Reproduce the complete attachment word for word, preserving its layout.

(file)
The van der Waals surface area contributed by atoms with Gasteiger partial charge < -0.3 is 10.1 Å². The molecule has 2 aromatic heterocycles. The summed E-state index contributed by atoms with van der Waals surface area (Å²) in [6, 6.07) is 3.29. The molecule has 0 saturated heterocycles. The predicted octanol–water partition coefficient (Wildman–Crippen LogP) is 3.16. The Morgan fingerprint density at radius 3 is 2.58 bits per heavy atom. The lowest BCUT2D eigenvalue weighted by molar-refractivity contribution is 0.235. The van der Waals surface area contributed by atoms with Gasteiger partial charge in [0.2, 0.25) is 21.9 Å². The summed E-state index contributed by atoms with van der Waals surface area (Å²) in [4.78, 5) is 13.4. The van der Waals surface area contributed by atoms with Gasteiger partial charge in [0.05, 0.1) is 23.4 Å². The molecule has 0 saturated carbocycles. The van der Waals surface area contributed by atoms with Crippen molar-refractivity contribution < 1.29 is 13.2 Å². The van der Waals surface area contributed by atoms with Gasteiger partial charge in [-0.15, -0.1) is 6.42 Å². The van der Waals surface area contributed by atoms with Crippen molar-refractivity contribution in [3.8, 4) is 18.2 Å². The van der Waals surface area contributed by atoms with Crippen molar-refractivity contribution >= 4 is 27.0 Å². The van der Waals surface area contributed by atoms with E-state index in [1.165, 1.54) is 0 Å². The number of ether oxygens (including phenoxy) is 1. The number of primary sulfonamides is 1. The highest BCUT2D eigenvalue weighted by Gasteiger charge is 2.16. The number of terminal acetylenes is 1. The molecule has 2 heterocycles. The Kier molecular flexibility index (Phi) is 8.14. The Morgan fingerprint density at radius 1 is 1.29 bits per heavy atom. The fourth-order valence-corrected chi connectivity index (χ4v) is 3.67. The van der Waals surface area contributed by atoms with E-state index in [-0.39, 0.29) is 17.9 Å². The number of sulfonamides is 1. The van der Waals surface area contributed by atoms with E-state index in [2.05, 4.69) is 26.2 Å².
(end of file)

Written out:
The van der Waals surface area contributed by atoms with Gasteiger partial charge < -0.3 is 10.1 Å². The molecule has 2 aromatic heterocycles. The summed E-state index contributed by atoms with van der Waals surface area (Å²) in [6, 6.07) is 3.29. The molecule has 0 saturated heterocycles. The predicted octanol–water partition coefficient (Wildman–Crippen LogP) is 3.16. The Morgan fingerprint density at radius 3 is 2.58 bits per heavy atom. The lowest BCUT2D eigenvalue weighted by molar-refractivity contribution is 0.235. The van der Waals surface area contributed by atoms with Gasteiger partial charge in [0.2, 0.25) is 21.9 Å². The summed E-state index contributed by atoms with van der Waals surface area (Å²) in [4.78, 5) is 13.4. The van der Waals surface area contributed by atoms with Gasteiger partial charge in [0.05, 0.1) is 23.4 Å². The molecule has 0 saturated carbocycles. The van der Waals surface area contributed by atoms with Crippen molar-refractivity contribution < 1.29 is 13.2 Å². The van der Waals surface area contributed by atoms with Gasteiger partial charge in [-0.15, -0.1) is 6.42 Å². The van der Waals surface area contributed by atoms with Crippen molar-refractivity contribution in [3.8, 4) is 18.2 Å². The van der Waals surface area contributed by atoms with Crippen molar-refractivity contribution >= 4 is 27.0 Å². The van der Waals surface area contributed by atoms with E-state index in [1.165, 1.54) is 0 Å². The number of ether oxygens (including phenoxy) is 1. The number of primary sulfonamides is 1. The highest BCUT2D eigenvalue weighted by Gasteiger charge is 2.16. The number of terminal acetylenes is 1. The molecule has 2 heterocycles. The Kier molecular flexibility index (Phi) is 8.14. The Morgan fingerprint density at radius 1 is 1.29 bits per heavy atom. The fourth-order valence-corrected chi connectivity index (χ4v) is 3.67. The van der Waals surface area contributed by atoms with E-state index in [-0.39, 0.29) is 17.9 Å². The number of sulfonamides is 1. The van der Waals surface area contributed by atoms with E-state index in [2.05, 4.69) is 26.2 Å².